"Sir, I'm asking that you don't shop here today." This seemed to be an unusual request from a Fresh & Easy employee near the entrance of the Tesco-owned market chain's latest store, which only opened an hour earlier along Harbor Boulevard just south of the 405 freeway in Costa Mesa. As he went on to say something about workers exploited in Nevada, I put up a hand, said "Sorry," and breezed into the packed store.
I normally don't advocate crossing picket lines but, fer chrissakes, they were selling sixers of Smithwick's for $5.99 on opening day!
After I managed to get out of the tight parking lot without getting fender-bendered by some old cuss, I caught a glimpse of the fellow and his partner, looking all dejected with their signs and stack of fliers. I'd traded solidarity with my brothers for two boxes of pecan and almond cereal for five bucks.
Thanks for the crappy economy, Obama!
At least I fired up the Interwebs when I got home to find out why all the holler. Fresh & Easy employees in Nevada, Arizona and California are airing grievances about working conditions as the United Food & Commercial Workers (UFCW) union tries to organize them. They call their campaign "Fix Fresh & Easy," which sounds to me like a vanilla rap trio from the '90s.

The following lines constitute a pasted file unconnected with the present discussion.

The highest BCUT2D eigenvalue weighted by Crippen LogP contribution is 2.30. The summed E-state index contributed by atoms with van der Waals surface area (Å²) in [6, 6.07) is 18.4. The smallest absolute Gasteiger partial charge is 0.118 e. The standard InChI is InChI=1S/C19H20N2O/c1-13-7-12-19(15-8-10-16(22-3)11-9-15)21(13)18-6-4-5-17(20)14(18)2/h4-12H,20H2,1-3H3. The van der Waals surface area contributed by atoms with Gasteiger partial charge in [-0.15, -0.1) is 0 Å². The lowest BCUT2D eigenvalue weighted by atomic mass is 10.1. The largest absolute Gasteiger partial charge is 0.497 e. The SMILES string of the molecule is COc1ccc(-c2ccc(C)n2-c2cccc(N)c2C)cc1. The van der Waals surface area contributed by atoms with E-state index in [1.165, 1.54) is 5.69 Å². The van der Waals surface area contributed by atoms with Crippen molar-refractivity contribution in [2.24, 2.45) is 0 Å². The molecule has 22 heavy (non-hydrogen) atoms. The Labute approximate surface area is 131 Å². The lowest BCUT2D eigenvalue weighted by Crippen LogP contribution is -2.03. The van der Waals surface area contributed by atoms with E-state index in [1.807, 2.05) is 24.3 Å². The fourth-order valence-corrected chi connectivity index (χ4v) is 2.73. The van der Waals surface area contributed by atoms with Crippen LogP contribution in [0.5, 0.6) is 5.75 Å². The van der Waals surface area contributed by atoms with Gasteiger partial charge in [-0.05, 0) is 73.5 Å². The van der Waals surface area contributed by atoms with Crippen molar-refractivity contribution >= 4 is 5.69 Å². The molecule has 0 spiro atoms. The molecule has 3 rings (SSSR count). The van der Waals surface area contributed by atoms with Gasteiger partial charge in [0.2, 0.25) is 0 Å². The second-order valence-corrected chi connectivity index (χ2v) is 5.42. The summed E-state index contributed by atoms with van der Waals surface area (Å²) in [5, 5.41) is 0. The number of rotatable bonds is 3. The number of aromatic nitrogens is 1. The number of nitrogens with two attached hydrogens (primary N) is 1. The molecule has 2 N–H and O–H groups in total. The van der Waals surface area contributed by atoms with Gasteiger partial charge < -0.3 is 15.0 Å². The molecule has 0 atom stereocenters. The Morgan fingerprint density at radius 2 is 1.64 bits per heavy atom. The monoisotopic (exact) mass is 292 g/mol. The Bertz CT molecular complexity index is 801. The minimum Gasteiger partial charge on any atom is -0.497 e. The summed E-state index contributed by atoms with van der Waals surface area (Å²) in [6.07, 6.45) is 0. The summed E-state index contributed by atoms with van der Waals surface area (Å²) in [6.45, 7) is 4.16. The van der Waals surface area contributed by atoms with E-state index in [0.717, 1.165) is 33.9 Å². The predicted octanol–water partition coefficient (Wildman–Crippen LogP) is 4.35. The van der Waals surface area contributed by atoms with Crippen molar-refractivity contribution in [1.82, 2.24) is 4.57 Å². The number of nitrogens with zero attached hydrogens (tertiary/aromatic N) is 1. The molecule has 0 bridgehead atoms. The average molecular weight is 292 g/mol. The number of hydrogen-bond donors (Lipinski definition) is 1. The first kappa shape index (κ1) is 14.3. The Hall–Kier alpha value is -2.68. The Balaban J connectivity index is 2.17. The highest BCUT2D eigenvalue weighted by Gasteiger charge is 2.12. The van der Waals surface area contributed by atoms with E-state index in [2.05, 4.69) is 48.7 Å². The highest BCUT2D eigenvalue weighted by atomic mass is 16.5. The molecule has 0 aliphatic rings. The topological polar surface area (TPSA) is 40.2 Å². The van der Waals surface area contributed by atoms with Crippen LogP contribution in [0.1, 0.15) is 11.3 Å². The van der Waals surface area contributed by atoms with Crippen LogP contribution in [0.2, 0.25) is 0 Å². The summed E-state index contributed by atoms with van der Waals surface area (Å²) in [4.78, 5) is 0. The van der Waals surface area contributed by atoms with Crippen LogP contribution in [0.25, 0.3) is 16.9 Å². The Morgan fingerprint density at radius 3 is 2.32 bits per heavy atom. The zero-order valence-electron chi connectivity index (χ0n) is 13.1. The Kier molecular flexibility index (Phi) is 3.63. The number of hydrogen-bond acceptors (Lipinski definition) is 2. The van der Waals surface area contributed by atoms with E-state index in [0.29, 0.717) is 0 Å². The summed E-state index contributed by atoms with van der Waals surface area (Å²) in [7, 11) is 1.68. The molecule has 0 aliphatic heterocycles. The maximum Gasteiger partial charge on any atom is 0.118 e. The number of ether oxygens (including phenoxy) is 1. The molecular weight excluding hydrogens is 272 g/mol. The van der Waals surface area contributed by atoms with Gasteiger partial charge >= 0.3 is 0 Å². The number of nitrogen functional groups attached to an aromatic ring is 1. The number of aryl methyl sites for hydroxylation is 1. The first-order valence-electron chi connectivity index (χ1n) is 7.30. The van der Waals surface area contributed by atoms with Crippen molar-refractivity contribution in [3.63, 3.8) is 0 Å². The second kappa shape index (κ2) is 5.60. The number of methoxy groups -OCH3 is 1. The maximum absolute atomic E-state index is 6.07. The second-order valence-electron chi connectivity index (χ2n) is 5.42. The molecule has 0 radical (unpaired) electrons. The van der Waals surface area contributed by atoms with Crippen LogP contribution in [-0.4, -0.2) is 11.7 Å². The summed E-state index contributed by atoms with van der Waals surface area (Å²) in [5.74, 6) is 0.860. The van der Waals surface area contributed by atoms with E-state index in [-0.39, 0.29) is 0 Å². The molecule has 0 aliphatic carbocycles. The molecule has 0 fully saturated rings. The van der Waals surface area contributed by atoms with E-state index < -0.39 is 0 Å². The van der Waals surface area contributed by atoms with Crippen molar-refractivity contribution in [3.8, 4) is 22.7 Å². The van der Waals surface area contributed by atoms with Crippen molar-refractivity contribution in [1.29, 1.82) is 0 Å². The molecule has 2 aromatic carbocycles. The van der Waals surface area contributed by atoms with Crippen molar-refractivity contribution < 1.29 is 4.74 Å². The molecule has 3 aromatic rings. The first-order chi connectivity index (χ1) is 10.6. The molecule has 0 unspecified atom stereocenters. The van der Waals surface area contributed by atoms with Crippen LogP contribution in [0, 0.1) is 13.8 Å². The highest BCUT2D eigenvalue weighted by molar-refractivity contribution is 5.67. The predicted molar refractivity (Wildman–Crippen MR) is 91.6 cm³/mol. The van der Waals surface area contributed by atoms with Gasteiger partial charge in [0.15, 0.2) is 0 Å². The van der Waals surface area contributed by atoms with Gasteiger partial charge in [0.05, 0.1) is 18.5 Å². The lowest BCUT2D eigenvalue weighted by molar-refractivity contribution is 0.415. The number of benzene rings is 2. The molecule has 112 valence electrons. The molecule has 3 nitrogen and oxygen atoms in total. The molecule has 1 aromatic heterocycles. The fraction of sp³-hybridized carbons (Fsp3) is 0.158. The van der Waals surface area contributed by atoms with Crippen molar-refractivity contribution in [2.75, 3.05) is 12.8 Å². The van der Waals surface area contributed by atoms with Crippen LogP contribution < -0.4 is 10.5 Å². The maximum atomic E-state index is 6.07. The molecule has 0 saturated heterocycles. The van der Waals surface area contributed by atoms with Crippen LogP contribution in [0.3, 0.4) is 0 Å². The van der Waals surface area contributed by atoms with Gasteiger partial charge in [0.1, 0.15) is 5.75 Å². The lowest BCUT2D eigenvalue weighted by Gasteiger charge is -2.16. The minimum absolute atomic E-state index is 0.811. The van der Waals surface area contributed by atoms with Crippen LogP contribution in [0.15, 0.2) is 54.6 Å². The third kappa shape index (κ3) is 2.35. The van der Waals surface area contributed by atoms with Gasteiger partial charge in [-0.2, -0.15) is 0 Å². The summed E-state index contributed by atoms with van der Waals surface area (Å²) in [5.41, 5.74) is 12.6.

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"All we are asking for is a fair chance for the workers at Fresh & Easy to create a better place to work and to make this company successful," claim the employees, who tie their well-being with that of Tesco, which is part of a U.K. giant that has struggled in America despite opening 175 stores the past coupla three years.
By the way, the fellows at the door wore black, as opposed to the Fresh & Easy workers on the clock in their bright green tees. If I spot them again when I go back Saturday, perhaps I'll buy them flavored waters to account for my sins.
What's that? Oh, hell ya I'm going back, with or without the job action. I forgot to pick up cat food.